Though Dakota County’s Whitetail cabins are nearly as spartan, their design makes the overnight experience more special. The ones I’ve visited, dubbed the Pine Forest cabins, were built on a slope, with the backs on stilts. From afar, they resemble angular telescopes, trained on the trees. The trio is placed close enough to one another that a marshmallow roasting stick could practically reach the neighbors’ fire pit. But being tucked back in the trees creates a sense of privacy.

Inside, the 250-square-foot wood-lined boxes feel snug as a sauna. Each contains double-wide bunk beds, a foldout couch and a dining table. The sleek lines of tongue-and-groove pine and the roof’s upward slope draw the eye to the focal point: sliding glass doors leading to the cabin’s deck, jutting into the boughs. And oh, that view. It’s easy to see why the cabins won awards from the national and state chapters of the American Institute of Architects.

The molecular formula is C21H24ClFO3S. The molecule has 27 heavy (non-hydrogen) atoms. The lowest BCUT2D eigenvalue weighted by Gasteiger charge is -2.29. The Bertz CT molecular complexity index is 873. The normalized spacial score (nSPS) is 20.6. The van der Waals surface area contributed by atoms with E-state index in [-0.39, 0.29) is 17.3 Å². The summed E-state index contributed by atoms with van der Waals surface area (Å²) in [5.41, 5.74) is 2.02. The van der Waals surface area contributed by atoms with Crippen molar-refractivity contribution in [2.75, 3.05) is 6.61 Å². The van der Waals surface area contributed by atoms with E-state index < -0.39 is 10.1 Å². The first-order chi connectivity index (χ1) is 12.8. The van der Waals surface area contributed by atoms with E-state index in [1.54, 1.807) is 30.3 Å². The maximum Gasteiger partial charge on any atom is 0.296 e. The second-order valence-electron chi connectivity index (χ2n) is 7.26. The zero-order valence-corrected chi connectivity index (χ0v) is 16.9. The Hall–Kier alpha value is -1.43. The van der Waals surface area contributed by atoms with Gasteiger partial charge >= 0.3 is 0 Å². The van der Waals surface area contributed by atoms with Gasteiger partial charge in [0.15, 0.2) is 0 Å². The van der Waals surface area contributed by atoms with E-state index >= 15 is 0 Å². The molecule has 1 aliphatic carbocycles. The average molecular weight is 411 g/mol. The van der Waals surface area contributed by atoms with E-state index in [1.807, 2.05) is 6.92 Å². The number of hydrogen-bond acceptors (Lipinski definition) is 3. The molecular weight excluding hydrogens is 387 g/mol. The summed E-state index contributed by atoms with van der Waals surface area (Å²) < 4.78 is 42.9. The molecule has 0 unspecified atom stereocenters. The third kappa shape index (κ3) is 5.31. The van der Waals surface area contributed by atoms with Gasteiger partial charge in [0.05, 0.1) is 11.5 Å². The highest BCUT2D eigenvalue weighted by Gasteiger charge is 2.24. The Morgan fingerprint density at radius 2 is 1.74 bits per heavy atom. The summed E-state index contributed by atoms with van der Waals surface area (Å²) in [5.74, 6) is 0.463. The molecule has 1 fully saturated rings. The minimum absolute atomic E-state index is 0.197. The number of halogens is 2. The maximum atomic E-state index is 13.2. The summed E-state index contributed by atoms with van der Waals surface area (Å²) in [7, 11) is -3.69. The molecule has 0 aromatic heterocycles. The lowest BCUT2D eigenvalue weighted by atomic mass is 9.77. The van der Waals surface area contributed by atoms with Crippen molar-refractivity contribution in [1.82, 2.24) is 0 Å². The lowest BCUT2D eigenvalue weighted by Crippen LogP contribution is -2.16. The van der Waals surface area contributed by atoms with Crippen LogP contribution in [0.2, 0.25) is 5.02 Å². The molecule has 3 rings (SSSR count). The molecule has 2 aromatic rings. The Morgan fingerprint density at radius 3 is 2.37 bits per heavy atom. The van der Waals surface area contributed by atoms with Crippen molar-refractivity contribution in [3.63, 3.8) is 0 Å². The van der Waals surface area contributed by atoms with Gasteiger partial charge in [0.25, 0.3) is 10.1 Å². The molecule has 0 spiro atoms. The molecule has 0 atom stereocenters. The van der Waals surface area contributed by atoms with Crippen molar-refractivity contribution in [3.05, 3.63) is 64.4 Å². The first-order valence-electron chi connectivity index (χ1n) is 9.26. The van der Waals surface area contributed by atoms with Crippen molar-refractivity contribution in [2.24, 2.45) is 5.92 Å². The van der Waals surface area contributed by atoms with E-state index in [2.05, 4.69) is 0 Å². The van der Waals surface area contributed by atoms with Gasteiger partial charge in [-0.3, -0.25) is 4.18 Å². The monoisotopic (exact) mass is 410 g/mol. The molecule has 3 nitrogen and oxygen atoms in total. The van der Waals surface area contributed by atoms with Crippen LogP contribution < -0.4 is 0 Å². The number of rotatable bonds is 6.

The first time my family stayed in a Whitetail camper cabin, in August 2020, we could hardly pry my preschoolers off the beds, enamored as they were of bouncing on the upper bunk.

But once we coaxed them outside, there was more than enough to explore between the 100-plus miles of trails and the scenic overlooks of Empire Lake. Whitetail Woods was created from scratch, all at once, on land purchased from a family that had formerly used it for hunting and farming. Wildlife management areas on two sides of the park insulate it from encroaching development.